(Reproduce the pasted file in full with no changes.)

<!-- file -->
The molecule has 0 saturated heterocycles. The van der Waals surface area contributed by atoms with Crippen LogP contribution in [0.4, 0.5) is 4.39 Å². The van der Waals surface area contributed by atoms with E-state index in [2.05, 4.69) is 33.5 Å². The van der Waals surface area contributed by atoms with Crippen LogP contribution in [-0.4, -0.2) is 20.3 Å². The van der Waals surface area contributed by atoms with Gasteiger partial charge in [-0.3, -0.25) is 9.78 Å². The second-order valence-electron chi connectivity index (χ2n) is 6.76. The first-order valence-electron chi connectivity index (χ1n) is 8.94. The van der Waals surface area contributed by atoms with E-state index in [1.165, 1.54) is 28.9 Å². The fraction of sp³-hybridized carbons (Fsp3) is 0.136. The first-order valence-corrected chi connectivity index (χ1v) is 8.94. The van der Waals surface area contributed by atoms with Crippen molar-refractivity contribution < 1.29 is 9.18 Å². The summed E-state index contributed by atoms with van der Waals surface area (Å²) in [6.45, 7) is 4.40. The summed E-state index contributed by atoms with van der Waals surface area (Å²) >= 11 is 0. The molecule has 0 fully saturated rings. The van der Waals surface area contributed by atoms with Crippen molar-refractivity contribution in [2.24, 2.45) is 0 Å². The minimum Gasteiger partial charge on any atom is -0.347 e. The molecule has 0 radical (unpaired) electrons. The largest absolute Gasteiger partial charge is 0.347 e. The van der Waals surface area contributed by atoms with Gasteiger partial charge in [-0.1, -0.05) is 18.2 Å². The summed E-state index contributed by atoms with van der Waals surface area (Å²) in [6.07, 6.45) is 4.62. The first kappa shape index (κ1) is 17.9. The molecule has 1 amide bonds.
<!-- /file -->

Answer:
The molecule has 0 saturated heterocycles. The van der Waals surface area contributed by atoms with Crippen LogP contribution in [0.4, 0.5) is 4.39 Å². The van der Waals surface area contributed by atoms with E-state index in [2.05, 4.69) is 33.5 Å². The van der Waals surface area contributed by atoms with Crippen LogP contribution in [-0.4, -0.2) is 20.3 Å². The van der Waals surface area contributed by atoms with Gasteiger partial charge in [-0.3, -0.25) is 9.78 Å². The second-order valence-electron chi connectivity index (χ2n) is 6.76. The first-order valence-electron chi connectivity index (χ1n) is 8.94. The van der Waals surface area contributed by atoms with E-state index in [1.165, 1.54) is 28.9 Å². The fraction of sp³-hybridized carbons (Fsp3) is 0.136. The first-order valence-corrected chi connectivity index (χ1v) is 8.94. The van der Waals surface area contributed by atoms with Crippen molar-refractivity contribution < 1.29 is 9.18 Å². The summed E-state index contributed by atoms with van der Waals surface area (Å²) in [6.45, 7) is 4.40. The summed E-state index contributed by atoms with van der Waals surface area (Å²) >= 11 is 0. The molecule has 0 fully saturated rings. The van der Waals surface area contributed by atoms with Crippen molar-refractivity contribution in [2.24, 2.45) is 0 Å². The minimum Gasteiger partial charge on any atom is -0.347 e. The molecule has 0 radical (unpaired) electrons. The largest absolute Gasteiger partial charge is 0.347 e. The van der Waals surface area contributed by atoms with Gasteiger partial charge in [-0.1, -0.05) is 18.2 Å². The summed E-state index contributed by atoms with van der Waals surface area (Å²) in [6.07, 6.45) is 4.62. The first kappa shape index (κ1) is 17.9. The molecule has 1 amide bonds.